The CIBJO Coral Commission has released its special report which will form the basis of discussions among delegates from the sector at the forthcoming CIBJO Congress to be held in Bogotá, Colombia, on October 15, 2018. The report, prepared by the CIBJO Coral Commission, focuses on precious coral reef sustainability projects and a newly created online education course to spread awareness about precious coral jewellery.
Among the themes discussed in the document are government regulation of harvesting, research into methods for repopulating depleted areas, the use of DNA and Blockchain in achieving traceability, and online education.
Coral Commission head Vincenzo Liverino writes, “The industry encourages the enforcement of the current regulations and, as more scientific data on existing [precious coral] populations becomes available, hopes that harvesting and conservation practices be adapted so that resources are better managed, which is in the best interest of not only the ecosystem, but also the trade.”
The report discusses some of the research projects currently underway in Japan and Monte Carlo, where precious coral samples are being grown under controlled conditions in the laboratory, and in certain cases then transplanted on the seabed.
It cites the example of a project on Birou island, off the coast of Japan, being conducted by the Precious Coral Protection and Development Association and the Kuroshio Biological Research Foundation, where 223 small Corallium japonicum branches were first grown in tanks under controlled conditions and eventually attached to reef-growing blocks positioned underwater at depths of 100 metres. “With the transplanting phase now completed, growth rates are being monitored and other data collected. An encouraging growth rate was recorded both before and after transplantation, and there is a remarkable survival rate of 99 percent,” Liverino writes.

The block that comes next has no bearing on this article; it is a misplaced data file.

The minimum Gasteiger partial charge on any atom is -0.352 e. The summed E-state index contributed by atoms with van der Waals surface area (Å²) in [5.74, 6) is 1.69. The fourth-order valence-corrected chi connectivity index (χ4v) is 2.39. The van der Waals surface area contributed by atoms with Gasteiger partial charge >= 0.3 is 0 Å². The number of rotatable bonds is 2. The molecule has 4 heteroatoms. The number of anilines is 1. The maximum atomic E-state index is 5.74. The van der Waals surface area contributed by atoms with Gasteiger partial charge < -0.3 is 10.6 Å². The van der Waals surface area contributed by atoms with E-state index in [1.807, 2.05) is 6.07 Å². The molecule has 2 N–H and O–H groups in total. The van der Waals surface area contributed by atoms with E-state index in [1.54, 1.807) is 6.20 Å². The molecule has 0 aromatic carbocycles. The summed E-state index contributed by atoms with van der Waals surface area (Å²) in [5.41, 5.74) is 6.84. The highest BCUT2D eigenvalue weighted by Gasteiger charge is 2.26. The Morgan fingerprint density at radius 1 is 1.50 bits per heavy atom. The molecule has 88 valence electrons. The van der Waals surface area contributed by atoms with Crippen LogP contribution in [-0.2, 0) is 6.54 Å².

At the upcoming CIBJO Congress in Bogotá, an online course prepared by the Coral Commission will also be presented. Catering to retailers selling precious coral jewellery, it covers a range of topics, including the history and cultural relevance of precious coral in many parts of the world, a layperson’s review of the biology and taxonomy of coral, information about geographic occurrences, accepted trade names for each species, treatments and imitations, CITES and fishing regulations, sustainability concerns, product-care recommendations and a list of scientific references.
“It is hoped that the online course syllabus could become a model and primary reference for gemmological and jewellery schools creating their own educational materials,” the report notes. “They too have a primary role to play in raising the general awareness about precious coral and the sustainability of harvested gem materials within the trade.”
Pic courtesy: CIBJO
News Source: gjepc.org